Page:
A day ahead of a big foreign policy speech at West Point tomorrow, President Obama is making public his plan to pull troops out of Afghanistan.
Obama is largely taking the recommendation of his generals and plans to leave 9,800 troops in Afghanistan for one year beyond the withdrawal of combat forces in December. By the end of 2015, that number will be halved with troops consolidated in the Kabul area, and their primary mission will not be combat but counter-terrorism.
By the end of 2016 fewer than 1000 U.S. troops will remain in Afghanistan, largely to staff a security office in Kabul.
NPR’s Scott Horsley joins Here & Now’s Jeremy Hobson to discuss the president’s plan.
- Scott Horsley, NPR White House correspondent.
JEREMY HOBSON, HOST:
This is HERE AND NOW from NPR and WBUR Boston. I'm Jeremy Hobson. President Obama spoke about an hour ago in the Rose Garden at the White House about his plans to leave almost 10,000 troops in Afghanistan after the end of this year.
(SOUNDBITE OF SPEECH)
PRESIDENT BARACK OBAMA: The bottom line is, it's time to turn the page on more than a decade in which so much of our foreign policy was focused on the wars in Afghanistan and Iraq. When I took office we had nearly 180,000 troops in harms way. By the end of this year we will have less than 10,000.
HOBSON: The president said that by the end of 2016, there will be almost no troops left in Afghanistan from the United States. Joining us from Washington is NPR White House correspondent, Scott Horsley, who was, by the way, with the president on his weekend trip to Afghanistan. Hi, Scott.
SCOTT HORSLEY, BYLINE: Good to be with you, Jeremy.
HOBSON: So, combat forces had already been scheduled to withdraw by the end of December. What do you make of this news today?
HORSLEY: This had been the big question mark - is how many, if any US forces, would stay behind after the end of this year. And as you said, 9,800 is the number the president asked. What this reminded me of was the speech he gave at West Point back in 2009 when, on the one hand, he announced a surge in US forces going into Afghanistan and, on the other hand, he spelled out a timetable for those forces of eventual withdrawal. The same way today he said okay it's going to be nearly 10,000 troops left behind in the beginning of 2015. But nearly all of those will be gone by the end of 2016. So, this sort of reflects the push-pull that the President is under - on the one hand to not squander what he says are the gains the US forces have made but on the other hand not to allow, sort of, open-ended commitment in Afghanistan.
HOBSON: But how does this work? How is this going to work, especially when it comes to the Afghans of being on board with this?
HORSLEY: Well, initially starting in 2015, those 9,800 US troops will be spread throughout Afghanistan, but by the end of 2015 - the end of next year - about half of those troops will be gone. And the remaining troops will be headquartered in two spots - that's the Bagram airfield, where the president was over the weekend, and in Kabul, the capital of course. And then by 2016, virtually all the US forces will be gone, save a small, sort of, normal force that would be there to protect the embassy, and they would be based in Kabul. All of this, of course, is contingent on getting cooperation from the incoming president of Afghanistan.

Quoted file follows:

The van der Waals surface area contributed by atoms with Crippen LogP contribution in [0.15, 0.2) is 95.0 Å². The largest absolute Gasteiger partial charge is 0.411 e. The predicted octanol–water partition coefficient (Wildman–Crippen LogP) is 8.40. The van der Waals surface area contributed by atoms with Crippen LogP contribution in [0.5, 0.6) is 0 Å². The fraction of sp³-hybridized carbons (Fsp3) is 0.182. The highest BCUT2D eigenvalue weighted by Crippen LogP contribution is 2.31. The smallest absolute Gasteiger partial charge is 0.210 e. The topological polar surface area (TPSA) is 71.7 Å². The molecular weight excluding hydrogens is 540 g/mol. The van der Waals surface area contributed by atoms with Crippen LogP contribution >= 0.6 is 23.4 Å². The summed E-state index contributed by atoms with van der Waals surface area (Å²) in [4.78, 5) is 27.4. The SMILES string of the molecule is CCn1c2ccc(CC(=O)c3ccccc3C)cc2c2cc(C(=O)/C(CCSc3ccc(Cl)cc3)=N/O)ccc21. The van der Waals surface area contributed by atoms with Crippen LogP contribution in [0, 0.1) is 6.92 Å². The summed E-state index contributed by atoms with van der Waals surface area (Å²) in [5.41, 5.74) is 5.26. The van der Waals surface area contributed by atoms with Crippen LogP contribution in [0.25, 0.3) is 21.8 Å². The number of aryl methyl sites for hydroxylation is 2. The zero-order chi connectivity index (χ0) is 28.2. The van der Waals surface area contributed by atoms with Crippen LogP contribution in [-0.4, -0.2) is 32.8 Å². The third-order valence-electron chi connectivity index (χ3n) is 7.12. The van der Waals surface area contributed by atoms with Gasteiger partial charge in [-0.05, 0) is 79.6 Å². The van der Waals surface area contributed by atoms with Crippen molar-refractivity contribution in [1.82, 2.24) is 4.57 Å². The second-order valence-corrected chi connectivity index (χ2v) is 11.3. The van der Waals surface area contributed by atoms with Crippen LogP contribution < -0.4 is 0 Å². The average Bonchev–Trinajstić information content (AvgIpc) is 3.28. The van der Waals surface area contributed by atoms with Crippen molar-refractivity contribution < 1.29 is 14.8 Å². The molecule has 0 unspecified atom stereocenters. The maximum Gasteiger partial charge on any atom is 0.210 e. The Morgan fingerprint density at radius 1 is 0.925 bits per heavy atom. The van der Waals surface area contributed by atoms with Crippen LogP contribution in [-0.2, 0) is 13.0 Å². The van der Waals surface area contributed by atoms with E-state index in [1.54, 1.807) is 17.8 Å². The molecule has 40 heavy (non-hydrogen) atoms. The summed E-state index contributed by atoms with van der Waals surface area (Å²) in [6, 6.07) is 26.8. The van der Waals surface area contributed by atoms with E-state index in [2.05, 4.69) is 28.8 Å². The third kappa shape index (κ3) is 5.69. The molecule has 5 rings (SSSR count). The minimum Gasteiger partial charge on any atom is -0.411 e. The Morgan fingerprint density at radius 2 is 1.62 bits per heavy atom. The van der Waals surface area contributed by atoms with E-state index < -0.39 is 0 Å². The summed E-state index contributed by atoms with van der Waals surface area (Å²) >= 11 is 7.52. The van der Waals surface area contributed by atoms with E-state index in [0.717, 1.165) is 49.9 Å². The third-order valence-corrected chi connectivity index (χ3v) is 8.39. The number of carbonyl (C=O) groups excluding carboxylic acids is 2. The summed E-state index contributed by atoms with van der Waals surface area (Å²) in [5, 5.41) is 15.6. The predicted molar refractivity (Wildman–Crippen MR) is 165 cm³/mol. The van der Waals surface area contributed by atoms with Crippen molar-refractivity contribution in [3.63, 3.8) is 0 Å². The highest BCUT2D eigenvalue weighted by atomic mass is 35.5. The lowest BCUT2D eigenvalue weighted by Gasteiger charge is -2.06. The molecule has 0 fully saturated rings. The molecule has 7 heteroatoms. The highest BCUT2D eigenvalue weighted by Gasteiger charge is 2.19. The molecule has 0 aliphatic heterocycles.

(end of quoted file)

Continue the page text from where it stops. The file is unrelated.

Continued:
There has been a bilateral security agreement negotiated. It was negotiated with the outgoing president, Karzai, but Karzai refused to sign it. Both the men who are in line to become the next president have said they will sign it soon after taking office, later this summer. So if that happens, all is okay. If it does not happen for some reason, the U.S. has said it won't leave any troops in Afghanistan without that kind of deal.
HOBSON: Now Republicans are already criticizing this plan. Senator Lindsey Graham tweeted today, President Obama is not ending wars, he's losing them.
HORSLEY: I think the big Republican criticism is not so much about the number, the 9,800, but it's about that timetable. They've long said it's a mistake to set a timetable. They say that just emboldens the Taliban and Al Qaeda to, sort of, hang in there. They know Americans will be leaving and they'll have the run of the country.
What the White House would counter is that timetables in the past have actually been helpful in, sort of, motivating the Afghan national security forces to step up. And the president said in a meeting with his commanders in Afghanistan over the weekend, that he's actually been pleasantly surprised at the progress that the Afghan national security forces have made. It's worked out better than he really thought it would. The U.S. side says that the Afghans did a good job of protecting the first round of the elections earlier this year. And within a few weeks, we'll have a finalist, and the first democratic transition of power in transition.
HOBSON: And of course this all comes ahead of a big speech from President Obama on foreign policy tomorrow at West Point. NPR White House correspondent, Scott Horsley, thanks so much.
HORSLEY: Good talking to you.
HOBSON: This is HERE AND NOW. Transcript provided by NPR, Copyright NPR.